In ancient times, the roles precursive to butlering were reserved for chattel or those confined within heredity-based class structures. With the advent of the medieval era, butlering became an opportunity for social advancement—even more so during Victorian times. Although still based upon various antecedent roles as manifested during different eras, butlering today has frequently taken over many of the roles formerly reserved for lower ranking domestic servants. At the same time it has become a potentially lucrative career option.
Gender and butlering
Butlers have traditionally been male, and this remains the norm. Probably the first mention of a female butler is in the 1892 book Interludes being Two Essays, a Story, and Some Verses by Horace Smith (see link to full text below). In it Smith quotes a certain Sydney Smith who had apparently run into hard times:
A man servant was too expensive, so I caught up a little garden girl, made like a milestone, christened her Bunch, put a napkin in her hand, and made her my butler. The girls taught her to read, Mrs. Sydney to wait, and I undertook her morals. Bunch became the best butler in the country.
Today, female butlers are sometimes preferred; an example would be in cultures where it is unacceptable to have males working intimately with females in a household. The International Guild of Professional Butlers states that there is a "definite demand" for females in the profession, as Middle and Far Eastern families often prefer female butlers, as do female celebrities. Despite this, the Ivor Spencer School asserts that, on the whole, female butlers are not easily placed.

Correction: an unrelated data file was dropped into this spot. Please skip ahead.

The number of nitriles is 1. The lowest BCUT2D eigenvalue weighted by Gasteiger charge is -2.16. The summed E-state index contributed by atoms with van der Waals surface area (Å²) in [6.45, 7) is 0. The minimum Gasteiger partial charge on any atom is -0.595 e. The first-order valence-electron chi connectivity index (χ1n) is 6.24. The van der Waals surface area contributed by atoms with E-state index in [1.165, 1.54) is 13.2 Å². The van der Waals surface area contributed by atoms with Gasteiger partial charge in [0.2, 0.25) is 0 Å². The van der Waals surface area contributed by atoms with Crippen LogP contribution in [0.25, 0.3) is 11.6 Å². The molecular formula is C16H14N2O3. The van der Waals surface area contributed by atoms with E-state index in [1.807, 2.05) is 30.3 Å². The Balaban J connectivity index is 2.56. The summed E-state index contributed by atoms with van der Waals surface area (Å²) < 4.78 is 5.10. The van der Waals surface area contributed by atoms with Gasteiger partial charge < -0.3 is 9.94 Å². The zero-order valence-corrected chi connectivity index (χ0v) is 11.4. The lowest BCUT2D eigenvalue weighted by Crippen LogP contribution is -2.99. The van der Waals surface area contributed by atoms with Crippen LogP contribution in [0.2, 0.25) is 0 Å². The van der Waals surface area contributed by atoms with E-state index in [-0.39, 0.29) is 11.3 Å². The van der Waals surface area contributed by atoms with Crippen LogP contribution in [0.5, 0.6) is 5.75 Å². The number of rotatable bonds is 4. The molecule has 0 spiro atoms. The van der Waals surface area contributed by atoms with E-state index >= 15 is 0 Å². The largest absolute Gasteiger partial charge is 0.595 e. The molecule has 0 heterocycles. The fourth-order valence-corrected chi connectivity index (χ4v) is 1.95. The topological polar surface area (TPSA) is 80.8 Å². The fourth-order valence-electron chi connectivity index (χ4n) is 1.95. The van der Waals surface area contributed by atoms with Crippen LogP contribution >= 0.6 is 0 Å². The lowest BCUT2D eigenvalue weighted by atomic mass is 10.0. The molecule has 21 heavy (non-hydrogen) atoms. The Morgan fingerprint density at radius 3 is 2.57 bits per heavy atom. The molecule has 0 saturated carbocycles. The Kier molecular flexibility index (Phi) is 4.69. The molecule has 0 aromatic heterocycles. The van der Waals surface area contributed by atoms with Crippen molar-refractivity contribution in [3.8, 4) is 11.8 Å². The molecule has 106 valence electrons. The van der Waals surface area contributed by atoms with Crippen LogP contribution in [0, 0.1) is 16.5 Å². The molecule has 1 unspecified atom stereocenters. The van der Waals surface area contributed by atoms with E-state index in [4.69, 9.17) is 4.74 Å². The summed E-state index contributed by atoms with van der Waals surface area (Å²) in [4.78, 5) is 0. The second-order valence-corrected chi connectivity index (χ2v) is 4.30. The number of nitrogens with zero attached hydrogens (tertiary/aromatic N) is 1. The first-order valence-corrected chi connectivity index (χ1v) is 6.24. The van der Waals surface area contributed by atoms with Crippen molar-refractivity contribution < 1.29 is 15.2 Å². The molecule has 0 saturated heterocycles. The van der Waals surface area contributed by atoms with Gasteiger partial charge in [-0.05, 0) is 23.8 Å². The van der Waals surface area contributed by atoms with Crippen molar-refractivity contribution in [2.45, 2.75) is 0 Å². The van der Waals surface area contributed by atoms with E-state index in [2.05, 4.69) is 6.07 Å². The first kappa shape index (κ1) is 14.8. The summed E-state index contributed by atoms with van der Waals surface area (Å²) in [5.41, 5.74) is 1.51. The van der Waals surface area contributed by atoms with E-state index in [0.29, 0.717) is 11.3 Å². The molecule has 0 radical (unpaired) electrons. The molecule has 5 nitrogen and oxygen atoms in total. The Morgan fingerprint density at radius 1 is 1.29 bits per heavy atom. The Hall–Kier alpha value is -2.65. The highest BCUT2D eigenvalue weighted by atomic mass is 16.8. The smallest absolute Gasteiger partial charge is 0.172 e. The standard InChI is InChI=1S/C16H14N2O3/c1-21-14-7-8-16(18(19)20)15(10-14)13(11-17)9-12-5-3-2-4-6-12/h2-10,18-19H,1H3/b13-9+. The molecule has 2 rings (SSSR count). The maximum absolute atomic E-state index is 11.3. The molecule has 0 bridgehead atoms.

In times past, butlers earned their position by working their way up the service ladder. In the documentary The Authenticity of Gosford Park, former butler Arthur Inch describes starting as a hall boy. Today, however, there are numerous private butlering schools; top graduates can start at USD 50,000 - 60,000. Additionally, major up-market hotels such as the Ritz-Carlton offer traditional butler training, while some hotels have trained a sort of pseudo-butler for service in defined areas such as "technology butlers", who fix guests' computers and other electronic devices, and "bath butlers" who draw custom baths.
Some schools distinguish between the "British butler" prototype and its American counterpart, often dubbed the "household manager". Starkey International, for example, state that they train and promote the latter, believing that Americans do not have the "servant mentality" that is part of the British Butler tradition. They stress that their American-style butlers and valets are educated and certified, although some students, numerous former Starkey employees, and several wealthy clients have criticised the programme and its owner.